The ACL is a major ligament in the knee that provides stability to the front of the knee joint and keeps the lower leg from sliding too far forward.
There are several theories why females are more prone to these injuries than males, according to Dr. Stephen Cord, but no one knows for sure. One of the more prevalent theories is that in females, the quadriceps muscle (thigh) is stronger than the hamstring muscle (back of the leg, connecting to the buttocks). This creates a natural tendency for the knee to want to twist or turn, which can result in an ACL injury.
Also, a woman's pelvis is wider than a man's, causing her to be more knock-kneed. So the woman's ACL has to pass through a smaller space than a man's, whose knees angle more outward.
ACL injuries can result from contact activities such as a direct hit to the knee during a game of soccer, or they can be the result of a non-contact activity such as a quick stop or turn during a basketball game. According to a recent report published by six major professional associations including the American Academy of Orthopedic Surgeons, the non-contact ACL injury rate is two to 10 times higher in female athletes than in their male counterparts. High-risk sports include basketball, field hockey, lacrosse, skiing and soccer.
There are measures that can help prevent an ACL injury. Greg Sherwood, retired public-school athletic director, started a weight-training program in 1992 in the junior high and high schools that continues today.
According to Cord, his practice has seen a marked decrease in the number of ACL injuries in young female athletes since that time.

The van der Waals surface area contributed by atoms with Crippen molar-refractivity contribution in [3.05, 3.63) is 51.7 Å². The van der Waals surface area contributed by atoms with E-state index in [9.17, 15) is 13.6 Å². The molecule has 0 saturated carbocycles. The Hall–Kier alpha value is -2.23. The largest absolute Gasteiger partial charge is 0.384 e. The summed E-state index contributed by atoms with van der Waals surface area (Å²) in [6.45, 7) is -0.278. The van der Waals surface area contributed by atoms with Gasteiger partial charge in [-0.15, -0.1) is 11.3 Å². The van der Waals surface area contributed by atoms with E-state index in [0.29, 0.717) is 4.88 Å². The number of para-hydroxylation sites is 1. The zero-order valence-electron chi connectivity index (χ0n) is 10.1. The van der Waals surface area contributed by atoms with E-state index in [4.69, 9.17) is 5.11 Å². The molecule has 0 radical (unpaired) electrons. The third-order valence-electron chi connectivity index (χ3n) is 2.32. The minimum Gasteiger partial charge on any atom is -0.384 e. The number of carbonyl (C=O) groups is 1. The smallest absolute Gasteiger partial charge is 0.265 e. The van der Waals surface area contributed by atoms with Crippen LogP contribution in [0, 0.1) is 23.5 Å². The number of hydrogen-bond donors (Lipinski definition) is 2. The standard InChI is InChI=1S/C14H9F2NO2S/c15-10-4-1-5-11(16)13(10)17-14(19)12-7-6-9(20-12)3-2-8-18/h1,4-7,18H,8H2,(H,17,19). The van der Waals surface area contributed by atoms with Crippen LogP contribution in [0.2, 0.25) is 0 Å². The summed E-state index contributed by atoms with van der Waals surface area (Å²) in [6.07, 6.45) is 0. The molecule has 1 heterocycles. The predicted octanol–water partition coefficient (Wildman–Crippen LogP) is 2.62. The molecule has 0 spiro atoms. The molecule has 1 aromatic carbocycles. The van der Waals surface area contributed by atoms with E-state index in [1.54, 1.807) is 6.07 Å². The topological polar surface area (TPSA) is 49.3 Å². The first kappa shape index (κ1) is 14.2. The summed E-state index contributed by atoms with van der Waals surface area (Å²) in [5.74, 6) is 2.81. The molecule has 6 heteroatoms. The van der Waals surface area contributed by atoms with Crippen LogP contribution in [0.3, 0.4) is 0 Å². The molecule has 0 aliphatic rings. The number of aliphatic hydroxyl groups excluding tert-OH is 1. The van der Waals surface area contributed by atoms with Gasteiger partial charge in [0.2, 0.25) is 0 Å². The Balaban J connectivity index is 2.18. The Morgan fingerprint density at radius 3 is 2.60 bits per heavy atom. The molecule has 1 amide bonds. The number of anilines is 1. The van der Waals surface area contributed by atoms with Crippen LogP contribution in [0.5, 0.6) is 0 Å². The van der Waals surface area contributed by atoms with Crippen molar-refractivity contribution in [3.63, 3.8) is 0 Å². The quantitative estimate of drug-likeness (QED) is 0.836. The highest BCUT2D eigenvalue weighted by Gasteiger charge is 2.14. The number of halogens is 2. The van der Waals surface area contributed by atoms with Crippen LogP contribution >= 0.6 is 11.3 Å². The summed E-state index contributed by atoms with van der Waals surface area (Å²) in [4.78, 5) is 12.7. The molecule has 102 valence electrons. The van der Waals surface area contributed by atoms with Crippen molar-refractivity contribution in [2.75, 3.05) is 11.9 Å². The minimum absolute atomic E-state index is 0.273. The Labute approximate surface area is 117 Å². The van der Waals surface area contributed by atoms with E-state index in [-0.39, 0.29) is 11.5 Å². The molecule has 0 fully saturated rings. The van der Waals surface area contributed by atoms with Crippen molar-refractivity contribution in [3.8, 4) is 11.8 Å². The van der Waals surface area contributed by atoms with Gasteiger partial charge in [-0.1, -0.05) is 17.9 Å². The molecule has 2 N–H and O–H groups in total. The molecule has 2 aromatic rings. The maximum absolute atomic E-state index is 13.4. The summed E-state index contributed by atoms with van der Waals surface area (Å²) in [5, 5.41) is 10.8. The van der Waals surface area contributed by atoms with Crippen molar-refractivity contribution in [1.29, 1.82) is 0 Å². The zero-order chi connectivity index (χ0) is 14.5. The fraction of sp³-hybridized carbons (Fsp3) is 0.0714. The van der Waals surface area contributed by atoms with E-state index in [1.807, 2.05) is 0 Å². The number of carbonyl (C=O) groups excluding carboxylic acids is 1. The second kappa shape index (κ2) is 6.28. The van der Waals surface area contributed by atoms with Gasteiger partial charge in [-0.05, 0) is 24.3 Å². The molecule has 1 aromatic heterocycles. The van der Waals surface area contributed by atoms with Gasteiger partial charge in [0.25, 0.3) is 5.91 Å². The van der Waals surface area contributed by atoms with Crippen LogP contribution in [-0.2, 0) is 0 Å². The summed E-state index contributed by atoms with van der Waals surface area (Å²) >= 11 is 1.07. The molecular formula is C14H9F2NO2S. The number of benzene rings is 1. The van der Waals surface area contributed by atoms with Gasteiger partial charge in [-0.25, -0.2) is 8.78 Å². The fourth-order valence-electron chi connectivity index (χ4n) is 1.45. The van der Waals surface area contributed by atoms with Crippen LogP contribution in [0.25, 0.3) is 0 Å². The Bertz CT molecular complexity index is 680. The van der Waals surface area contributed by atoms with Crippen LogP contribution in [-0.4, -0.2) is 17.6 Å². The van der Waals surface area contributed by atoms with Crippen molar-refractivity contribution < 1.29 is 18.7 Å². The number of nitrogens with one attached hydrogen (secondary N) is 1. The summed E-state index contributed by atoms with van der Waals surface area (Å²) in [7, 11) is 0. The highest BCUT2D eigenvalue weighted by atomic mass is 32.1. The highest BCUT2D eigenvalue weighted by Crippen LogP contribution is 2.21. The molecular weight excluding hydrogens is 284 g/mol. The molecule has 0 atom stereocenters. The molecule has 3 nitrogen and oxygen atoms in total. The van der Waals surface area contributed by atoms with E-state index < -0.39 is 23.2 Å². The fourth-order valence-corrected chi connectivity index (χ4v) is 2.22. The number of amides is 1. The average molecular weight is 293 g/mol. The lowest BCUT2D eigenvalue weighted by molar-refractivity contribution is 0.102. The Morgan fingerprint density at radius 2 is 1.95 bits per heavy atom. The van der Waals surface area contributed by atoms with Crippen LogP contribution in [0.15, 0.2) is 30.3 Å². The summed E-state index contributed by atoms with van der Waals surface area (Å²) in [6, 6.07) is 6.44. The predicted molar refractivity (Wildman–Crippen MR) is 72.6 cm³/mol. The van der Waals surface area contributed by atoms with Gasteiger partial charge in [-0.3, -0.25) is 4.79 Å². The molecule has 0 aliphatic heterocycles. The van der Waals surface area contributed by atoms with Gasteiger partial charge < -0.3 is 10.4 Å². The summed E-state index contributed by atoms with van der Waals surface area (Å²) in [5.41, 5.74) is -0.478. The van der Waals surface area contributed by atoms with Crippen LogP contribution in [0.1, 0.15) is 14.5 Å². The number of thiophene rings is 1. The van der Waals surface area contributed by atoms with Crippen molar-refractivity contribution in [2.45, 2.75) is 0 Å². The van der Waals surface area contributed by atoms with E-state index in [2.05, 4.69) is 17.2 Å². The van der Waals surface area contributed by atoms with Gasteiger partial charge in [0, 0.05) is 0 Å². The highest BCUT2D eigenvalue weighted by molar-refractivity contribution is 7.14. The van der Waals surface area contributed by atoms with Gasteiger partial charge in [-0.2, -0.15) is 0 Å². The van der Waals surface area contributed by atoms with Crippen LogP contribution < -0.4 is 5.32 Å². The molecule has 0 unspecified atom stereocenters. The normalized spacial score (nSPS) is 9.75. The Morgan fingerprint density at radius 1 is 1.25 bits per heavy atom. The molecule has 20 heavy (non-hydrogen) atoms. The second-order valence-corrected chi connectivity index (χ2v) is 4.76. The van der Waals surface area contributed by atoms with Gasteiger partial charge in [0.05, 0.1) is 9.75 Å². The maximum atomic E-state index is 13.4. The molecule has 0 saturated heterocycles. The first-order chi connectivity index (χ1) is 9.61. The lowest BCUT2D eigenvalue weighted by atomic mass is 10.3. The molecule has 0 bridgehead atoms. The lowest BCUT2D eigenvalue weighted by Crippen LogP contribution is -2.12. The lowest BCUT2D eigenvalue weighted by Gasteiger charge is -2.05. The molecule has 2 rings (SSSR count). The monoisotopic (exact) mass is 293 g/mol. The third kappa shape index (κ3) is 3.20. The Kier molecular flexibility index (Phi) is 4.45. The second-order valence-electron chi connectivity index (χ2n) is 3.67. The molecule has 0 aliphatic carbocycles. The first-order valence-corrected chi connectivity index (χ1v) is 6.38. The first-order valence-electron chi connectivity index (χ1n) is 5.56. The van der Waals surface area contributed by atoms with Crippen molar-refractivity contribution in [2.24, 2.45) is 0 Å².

"The earlier the better - fifth or sixth grade - before starting organized sports in junior high," Cord advised for weight training.
Weight training helps to balance the quadriceps/hamstring ratio and has been the single most effective preventative measure found to date to help a young athlete, and particularly a young female athlete, continue with an active lifestyle for many years to come.
Stretching, agility training and balancing exercises also can help.
Usually in the case of an ACL tear, the athlete will feel or hear a pop, and then the knee will swell up almost immediately.
"It is important to go to an orthopedic surgeon that is trained in sports injury if an injury occurs, or even if you think you might have one," said Cord. "Many West Texas people say, iWalk it off,' but if you feel or hear that pop, have someone check it for you."
Macey Sheumaker, a 2006 high school graduate and an avid basketball player, had just such an experience two years ago.
Sheumaker jumped at the net, and when she came down on her knee, she said, "Something just popped. It didn't hurt that bad, but my knee felt loose, like it wasn't attached." Her team's trainer looked at it and immediately referred her to her physician. Sheumaker went to Cord for an examination, and an MRI confirmed an ACL tear.
There are different treatment regimens, but surgery is necessary in about 95 percent of the cases -- especially for the young person who wants to continue participating in sports, according to Cord.
Without surgery, youngsters may develop early degenerative arthritis, trick knee or torn cartilage in the knee joint, Cord said.
The recovery process for an ACL injury typically takes at least four to six months, and for the professional college athlete, it may take a year to return to normal. In almost every case, recovery involves physical therapy.
"Therapy is really hard because it's things you don't normally do (during a basketball workout)," Sheumaker said.
Cord worked with Sheumaker's trainer and designed a workout program for her that included additional weight lifting, bicycling, stair-stepping and knee bends. Nine months later, she was back on the court again, and she finished up her senior year of basketball at Trinity this year.
Sheumaker plans to play basketball at college in the fall and said, other than a little tendonitis and sensitivity to changes in the weather, she feels no long-term effects from her injury.